Plans are adding personal financial advice for employees.

The brutal bear market beating in recent years has led to significant innovations in 401(k) plans offered by small to mid-size employers. One of the driving forces for these innovations is a re-emergence of trustee awareness with regard to their fiduciary liability.

The volatile market environment has placed a spotlight on this fiduciary liability. Department of Labor 404(c) regulations under ERISA offer trustees some protection from this fiduciary liability, while giving employees greater control of their financial futures.

The DOL 404(c) regulations may limit fiduciary liability with regards to investment performance if four conditions are met:  1) Participants have the opportunity to choose from a broad selection of investment options; 2) Participants have access to their accounts at least quarterly (most plans allow daily access); 3) Participants have the opportunity to transfer their account balances at least quarterly among the investment options (most plans allow daily transfers); and, 4) Participants are provided sufficient information to make informed decisions with regard to their investments.
However, according to the latest Roger Casey/IOMA survey, less than one-third of employers provide their employees with investment advice. Still, while many plans attempt to qualify for 404(c), the failure to adequately educate participants on their investment options may expose them to fiduciary liability. For this reason, there has been greater interest in providing semi-annual or annual, on-site personal education. Gone may be the days when plan trustees could simply send out a brochure and expect participants to understand their options. Most participants are simply too overwhelmed with the number of investment options and how to diversify their accounts.

A new trend is developing to offer a "core" list of 15 to 20 investment options that are actively monitored by the plan's trustee or investment committee. For those participants seeking a greater list of options, a "fund window" becomes available, which can offer hundreds of other investment options.

Many trustees also recognize the desire to offer a multiple-investment-platform approach for the investment options; less frequently  are participants are offered investment options from a single provider. The preference, of course, is to seek out the best money managers from a variety of investment companies.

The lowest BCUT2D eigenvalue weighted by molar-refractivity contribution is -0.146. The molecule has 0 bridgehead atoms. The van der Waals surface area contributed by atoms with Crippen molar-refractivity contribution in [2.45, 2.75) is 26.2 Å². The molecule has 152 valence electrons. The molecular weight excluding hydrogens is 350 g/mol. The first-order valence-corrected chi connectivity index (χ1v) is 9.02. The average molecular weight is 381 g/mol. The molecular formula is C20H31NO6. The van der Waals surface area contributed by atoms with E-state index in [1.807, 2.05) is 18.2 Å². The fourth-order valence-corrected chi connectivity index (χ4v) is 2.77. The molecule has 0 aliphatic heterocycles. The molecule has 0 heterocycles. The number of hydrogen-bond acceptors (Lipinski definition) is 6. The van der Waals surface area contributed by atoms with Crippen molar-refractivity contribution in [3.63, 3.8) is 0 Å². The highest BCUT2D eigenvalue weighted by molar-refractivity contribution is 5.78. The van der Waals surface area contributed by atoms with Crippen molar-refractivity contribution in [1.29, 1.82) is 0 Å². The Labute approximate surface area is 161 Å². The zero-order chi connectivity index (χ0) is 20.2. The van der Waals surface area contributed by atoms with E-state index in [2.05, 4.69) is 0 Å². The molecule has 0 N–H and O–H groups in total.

While some participants will research their investment options, many do not have the time or interest. For this reason, it is becoming popular to offer "lifestyle asset allocation" models. These models typically range from conservative to aggressive, and are rebalanced quarterly. Many of these models are "passive" in nature. Once the target asset allocations are determined, they are rarely changed.

However, a new breed of "active" lifestyle asset allocation models have arrived. With "active" models, the asset allocation mix is tailored to a participant's risk tolerance and actively monitored and controlled by a money management firm. This dynamic asset allocation strategy will focus on an investor's time horizon, risk tolerance and the relative strength of different asset classes.

With these models, participants now have three investment approaches to choose from:
    Employee selects from a diversified list of investments to personally design their asset allocation mix, and should personally monitor their portfolio.
    Employee selects a passive "Lifestyle Asset Allocation" model that typically is automatically rebalanced quarterly.
    Employee selects an active "Lifestyle Asset Allocation" model where a money management firm selects and monitors the investments.

As we were recently reminded, the investment markets can be very cruel and unforgiving. Trustees are now recognizing that employees need and deserve professional education when it comes to managing their retirement assets and future well being. 

Gerald C. Steffes, CPA/PFS, CFP, is an advisor in Shawnee Mission, Kan. He has more than 15 years of experience and oversees $110 million in assets.